Cross out the conspiracy theory that Yankees star Aaron Judge will move across town to the Mets this winter.
Almost immediately after the Yankees and their big slugger broke off contract talks, speculation began that Judge would travel eight miles by subway to the southeast. And that made sense.
Here’s the theory: Mets owner Steve Cohen, who tops MLB in money (over $15 billion) and motivation (seemingly unlimited), loves stars almost as much as he loves to spend, and the only thing standing between Judge and the Yankees is a little loot.
Beyond that, Judge is a tried and tested New York entertainer loved in every borough (although he heard some boos in the Bronx after he rejected the Yankees’ $213.5 million extension offer. ), and Cohen can afford a whole borough, not to mention a player and his rooms. At this point, Cohen is showing little restraint, even though the other 29 owners have struggled to rein him in with that $290 million luxury tax threshold at the fourth tier and an 80% usurious tax above. To this he says: it doesn’t matter.
Cohen already owns the highest paid pitcher and shortstop in the game, so why not the highest paid outfielder in the game, as Judge thinks he should be?
While this all makes sense, the facts don’t support the case, your honor. Here’s the judgment that counts: Cohen tells people he thinks the Yankees made a “very fair” offer to Judge.
Such sentiment suggests he wouldn’t go over that offer, and certainly not far enough for Judge to move himself and his rooms to Queens.
While it’s not yet known if Cohen has any financial limitations, the Mets’ outfield situation is already solid. The obvious need next winter is very likely to resolve a rotation situation complicated by the latest injury to super ace Jacob deGrom and his firm resolve to walk out of the contract he hates.
And while Cohen showed no interest beyond improving his club, at least one person absolutely couldn’t imagine the relatively new Mets owner doing something so overt to hurt his Crosstown rival. .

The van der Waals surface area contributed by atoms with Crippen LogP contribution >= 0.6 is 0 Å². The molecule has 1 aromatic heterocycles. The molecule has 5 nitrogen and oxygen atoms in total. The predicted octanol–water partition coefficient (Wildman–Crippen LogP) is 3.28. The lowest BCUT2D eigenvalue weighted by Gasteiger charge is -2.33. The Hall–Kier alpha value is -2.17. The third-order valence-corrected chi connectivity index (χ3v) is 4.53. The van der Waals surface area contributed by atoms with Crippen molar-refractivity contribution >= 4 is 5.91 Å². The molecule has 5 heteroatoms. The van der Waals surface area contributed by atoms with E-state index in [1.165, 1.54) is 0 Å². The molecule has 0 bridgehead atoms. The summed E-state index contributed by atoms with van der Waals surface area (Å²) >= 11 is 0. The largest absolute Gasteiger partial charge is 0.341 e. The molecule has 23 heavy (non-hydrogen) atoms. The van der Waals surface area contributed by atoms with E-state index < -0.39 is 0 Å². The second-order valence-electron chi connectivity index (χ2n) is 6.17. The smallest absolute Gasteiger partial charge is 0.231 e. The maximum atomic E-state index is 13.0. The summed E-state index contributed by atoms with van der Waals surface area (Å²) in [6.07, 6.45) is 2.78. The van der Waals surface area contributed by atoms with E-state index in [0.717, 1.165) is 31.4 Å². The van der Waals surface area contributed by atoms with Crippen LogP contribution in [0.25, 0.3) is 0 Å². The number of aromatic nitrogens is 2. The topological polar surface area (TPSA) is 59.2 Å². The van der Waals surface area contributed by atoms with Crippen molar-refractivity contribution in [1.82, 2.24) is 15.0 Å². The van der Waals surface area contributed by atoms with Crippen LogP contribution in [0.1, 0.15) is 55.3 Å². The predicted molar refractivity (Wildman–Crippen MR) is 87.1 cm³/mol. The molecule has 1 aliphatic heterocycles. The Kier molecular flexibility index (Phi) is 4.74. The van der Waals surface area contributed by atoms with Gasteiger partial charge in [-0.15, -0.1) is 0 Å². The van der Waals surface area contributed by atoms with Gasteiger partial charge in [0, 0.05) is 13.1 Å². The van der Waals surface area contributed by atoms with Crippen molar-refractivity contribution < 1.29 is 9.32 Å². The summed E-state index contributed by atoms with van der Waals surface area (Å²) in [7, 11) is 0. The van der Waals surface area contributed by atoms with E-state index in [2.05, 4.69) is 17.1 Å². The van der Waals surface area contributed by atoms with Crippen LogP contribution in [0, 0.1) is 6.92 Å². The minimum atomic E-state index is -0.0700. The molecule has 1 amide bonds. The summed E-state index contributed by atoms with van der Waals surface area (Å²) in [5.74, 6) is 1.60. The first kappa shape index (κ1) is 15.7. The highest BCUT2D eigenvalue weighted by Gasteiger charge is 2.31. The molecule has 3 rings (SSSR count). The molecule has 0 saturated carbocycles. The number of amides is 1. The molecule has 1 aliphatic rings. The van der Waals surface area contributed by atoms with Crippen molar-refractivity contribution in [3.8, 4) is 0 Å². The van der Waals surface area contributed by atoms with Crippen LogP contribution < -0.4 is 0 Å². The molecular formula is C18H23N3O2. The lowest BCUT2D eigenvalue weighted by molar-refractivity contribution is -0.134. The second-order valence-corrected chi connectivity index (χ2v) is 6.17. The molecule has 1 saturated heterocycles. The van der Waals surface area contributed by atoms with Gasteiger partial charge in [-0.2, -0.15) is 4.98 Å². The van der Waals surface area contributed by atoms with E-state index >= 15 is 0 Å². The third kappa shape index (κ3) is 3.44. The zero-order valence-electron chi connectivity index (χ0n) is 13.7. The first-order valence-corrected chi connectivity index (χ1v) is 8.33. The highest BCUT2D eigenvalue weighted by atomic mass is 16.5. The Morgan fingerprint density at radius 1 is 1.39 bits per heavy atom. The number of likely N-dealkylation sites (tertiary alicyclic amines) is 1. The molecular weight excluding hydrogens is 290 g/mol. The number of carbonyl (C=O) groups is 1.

“He wouldn’t do that to the Yankees,” a source said.
Indeed, it seems like a strange period of good feelings between our two teams.
Beyond the long-established bromance in the Bronx between general managers Brian Cashman and Billy Eppler, which has already resulted in a reliever trade, an intra-city trade that happens only slightly more often than a Subway World Series, let’s face reality here. Yankees owner Hal Steinbrenner was an early consistent supporter of Cohen’s initially uncertain bid to win the Mets. Does anyone really believe that Cohen would repay Steinbrenner by stealing his best player?
Theoretically, all teams should be competing at all times. But in the real world, people don’t like hurting their good friends, especially if it costs them a quarter of a billion dollars in the process.
Meanwhile, back in the Bronx, the Yankees and Judge have too many reasons not to resume talks that separate them by about $75 million — the Yankees are offering about $233 million, including an extension of seven years for $213.5 million while Judge sought a nine- or 10-year total contract (eight- or nine-year extension) for at least $308 million in total, based on his $36 million request dollars a year for those free agent years.
There is too much to lose for both parties. Local Judge is easily the face of their team, and the Yankees obviously understand that, evidenced by an offer that almost everyone considers reasonable except Judge himself.
Likewise, Judge benefits from being a Yankee. Fans in a dress in right field improve its Q rating and add a touch of fun to the game’s most historic and majestic franchise.
We hope the Yankees and Judge understand that, either by revoking his banning order for in-season talks or in the winter, as they did with former outfield star Bernie Williams, who has eventually used an offer from the Red Sox to increase his Yankees deal by the tens of millions to $87.5 million over seven seasons. Either way, Judge belongs in the Bronx, where it all started.
Soto in the Bronx? Or Queens?
A theory with more odds than Judge for the Mets could ultimately be Juan Soto for the Yankees.
The superstar has three years to compete in the national championships, so that cannot be considered at all likely in the short term. But unlike the case of Judge and the Mets, at least the Yankees are known to be motivated to try for Soto if Judge leaves. Of course, the Yankees love Soto, who is not only six years younger but also left-handed, which is a better fit at Yankee Stadium.
This is a case in which they could get competition from Cohen. The Mets appeared to signal interest by closing in on signing Soto’s little brother, Elian, who has yet to show he’s even a prospect. In the end, the Nats rushed for $250,000 while the Mets only offered $50,000, but it’s a scenario that has a chance of becoming a bidding war in New York.
New York Post